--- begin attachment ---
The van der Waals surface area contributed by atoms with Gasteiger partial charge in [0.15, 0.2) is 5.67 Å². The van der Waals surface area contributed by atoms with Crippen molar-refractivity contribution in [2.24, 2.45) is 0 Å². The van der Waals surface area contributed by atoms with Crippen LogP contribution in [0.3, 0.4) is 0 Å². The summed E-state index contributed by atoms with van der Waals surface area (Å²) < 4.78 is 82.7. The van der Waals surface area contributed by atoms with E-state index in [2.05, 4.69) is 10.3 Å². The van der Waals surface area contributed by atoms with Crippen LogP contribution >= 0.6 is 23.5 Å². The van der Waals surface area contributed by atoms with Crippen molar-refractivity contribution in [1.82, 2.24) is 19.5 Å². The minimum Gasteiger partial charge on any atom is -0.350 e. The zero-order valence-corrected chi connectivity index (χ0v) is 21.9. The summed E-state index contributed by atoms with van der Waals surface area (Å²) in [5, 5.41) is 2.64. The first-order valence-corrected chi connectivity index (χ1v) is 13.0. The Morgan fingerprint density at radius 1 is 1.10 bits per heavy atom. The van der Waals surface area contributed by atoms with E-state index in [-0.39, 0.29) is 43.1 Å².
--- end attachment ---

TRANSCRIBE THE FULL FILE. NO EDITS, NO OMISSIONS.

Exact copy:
The van der Waals surface area contributed by atoms with Gasteiger partial charge in [0.15, 0.2) is 5.67 Å². The van der Waals surface area contributed by atoms with Crippen molar-refractivity contribution in [2.24, 2.45) is 0 Å². The van der Waals surface area contributed by atoms with Crippen LogP contribution in [0.3, 0.4) is 0 Å². The summed E-state index contributed by atoms with van der Waals surface area (Å²) < 4.78 is 82.7. The van der Waals surface area contributed by atoms with E-state index in [2.05, 4.69) is 10.3 Å². The van der Waals surface area contributed by atoms with Crippen LogP contribution >= 0.6 is 23.5 Å². The van der Waals surface area contributed by atoms with Crippen molar-refractivity contribution in [1.82, 2.24) is 19.5 Å². The minimum Gasteiger partial charge on any atom is -0.350 e. The zero-order valence-corrected chi connectivity index (χ0v) is 21.9. The summed E-state index contributed by atoms with van der Waals surface area (Å²) in [5, 5.41) is 2.64. The first-order valence-corrected chi connectivity index (χ1v) is 13.0. The Morgan fingerprint density at radius 1 is 1.10 bits per heavy atom. The van der Waals surface area contributed by atoms with E-state index in [-0.39, 0.29) is 43.1 Å².